||| Kamitani Lab |||
An unnerving approximation of human thoughts was created by Japanese scientists using artificial intelligence. That's right, a reality where computers can visualize what you are thinking and 'read your mind' is not far away.
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Four scientists at Kyoto University in Kyoto, Japan released the results of their recent research on using artificial intelligence to decode thoughts.
<blockquote class="twitter-tweet" data-conversation="none" data-lang="en"><p lang="en" dir="ltr">Deep image reconstruction: Natural images (seen images), GIF version<br><br>Left: Seen images<br>Right: Images reconstructed from brain activity (being optimized) <a href="https://t.co/YY0ZDxi7T5">pic.twitter.com/YY0ZDxi7T5</a></p>— 'Yuki' Kamitani (@ykamit) <a href="https://twitter.com/ykamit/status/948807195205840896?ref_src=twsrc%5Etfw">January 4, 2018</a></blockquote>
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Machine learning has been used in the past to study brain scans such as MRI's and to generate visualizations of what a person is thinking when referring to simple, binary images like black and white letters or simple shapes.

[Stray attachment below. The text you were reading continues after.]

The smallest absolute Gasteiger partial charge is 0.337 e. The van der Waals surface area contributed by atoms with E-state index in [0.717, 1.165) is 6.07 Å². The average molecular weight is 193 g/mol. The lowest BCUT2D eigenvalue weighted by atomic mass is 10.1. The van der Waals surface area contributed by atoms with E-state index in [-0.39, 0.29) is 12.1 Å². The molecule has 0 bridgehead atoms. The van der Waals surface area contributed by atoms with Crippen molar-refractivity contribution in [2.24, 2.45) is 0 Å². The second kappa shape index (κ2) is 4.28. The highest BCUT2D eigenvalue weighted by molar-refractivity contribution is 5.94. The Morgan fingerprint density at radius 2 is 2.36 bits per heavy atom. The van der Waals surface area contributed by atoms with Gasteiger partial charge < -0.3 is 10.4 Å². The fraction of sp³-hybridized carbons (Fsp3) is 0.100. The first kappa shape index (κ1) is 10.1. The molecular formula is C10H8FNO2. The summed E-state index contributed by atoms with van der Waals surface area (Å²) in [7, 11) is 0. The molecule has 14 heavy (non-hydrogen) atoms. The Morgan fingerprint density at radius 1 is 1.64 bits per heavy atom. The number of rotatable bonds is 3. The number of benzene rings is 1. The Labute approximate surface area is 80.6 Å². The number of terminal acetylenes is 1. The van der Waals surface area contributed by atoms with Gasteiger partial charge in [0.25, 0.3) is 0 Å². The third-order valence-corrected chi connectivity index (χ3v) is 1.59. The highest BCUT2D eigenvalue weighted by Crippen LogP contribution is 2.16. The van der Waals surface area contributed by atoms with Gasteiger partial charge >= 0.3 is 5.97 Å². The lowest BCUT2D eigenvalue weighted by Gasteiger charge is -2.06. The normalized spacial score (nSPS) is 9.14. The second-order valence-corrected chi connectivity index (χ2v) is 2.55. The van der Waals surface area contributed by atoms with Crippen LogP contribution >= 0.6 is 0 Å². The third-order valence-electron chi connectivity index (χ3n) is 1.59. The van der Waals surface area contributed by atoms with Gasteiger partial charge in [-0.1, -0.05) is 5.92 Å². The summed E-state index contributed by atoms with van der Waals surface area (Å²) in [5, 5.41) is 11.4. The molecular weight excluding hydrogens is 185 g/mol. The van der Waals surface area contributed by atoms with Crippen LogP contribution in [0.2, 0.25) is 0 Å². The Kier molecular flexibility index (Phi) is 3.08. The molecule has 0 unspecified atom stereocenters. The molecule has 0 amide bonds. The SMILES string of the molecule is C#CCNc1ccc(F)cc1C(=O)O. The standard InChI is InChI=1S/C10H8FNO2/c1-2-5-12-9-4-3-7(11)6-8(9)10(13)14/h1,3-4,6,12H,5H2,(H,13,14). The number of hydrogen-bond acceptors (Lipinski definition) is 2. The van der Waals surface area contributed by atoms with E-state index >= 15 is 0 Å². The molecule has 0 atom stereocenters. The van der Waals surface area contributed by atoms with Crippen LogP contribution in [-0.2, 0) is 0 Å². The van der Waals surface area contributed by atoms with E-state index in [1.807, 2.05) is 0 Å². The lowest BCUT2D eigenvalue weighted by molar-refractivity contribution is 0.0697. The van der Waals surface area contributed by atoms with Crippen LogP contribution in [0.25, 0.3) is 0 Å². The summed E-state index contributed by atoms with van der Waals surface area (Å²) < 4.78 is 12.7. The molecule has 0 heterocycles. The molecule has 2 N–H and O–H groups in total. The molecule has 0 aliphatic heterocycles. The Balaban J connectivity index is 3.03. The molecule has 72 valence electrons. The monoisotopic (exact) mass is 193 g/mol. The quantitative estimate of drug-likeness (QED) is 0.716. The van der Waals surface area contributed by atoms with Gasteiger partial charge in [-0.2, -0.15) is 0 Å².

Now, the scientists at Kyoto developed a new technique of "decoding" thoughts using deep neural networks, or artificial intelligence.
The technique allows scientists to decode much more sophisticated "hierarchical" images, many have multiple layers of color and structure like a photo of a real-world bird or a person.
The resemblance is astonishing when you see what the AI is capable of recreating from a person's thoughts. Kamitani said, "We have been studying methods to reconstruct or recreate an image a person is seeing just by looking at the person's brain activity."
"Our previous method was to assume that an image consists of pixels or simple shapes. But it's known that our brain processes visual information hierarchically extracting different levels of features or components of different complexities," Kamitani explained.
The new AI research allows computers to detect much more complex objects instead of just binary pixels. Kamitani went on to say, "These neural networks or AI model can be used as a proxy for the hierarchical structure of the human brain."
One day it is entirely possible that technology will allow for a way to read people's minds and a real debate will need to occur over what is considered private.
Are my own thoughts private? What somebody commits a murder? Can someone's own thoughts be used against them? These are just a few of the questions we must consider sooner than later as thought "decoding" technology continues exponentially.
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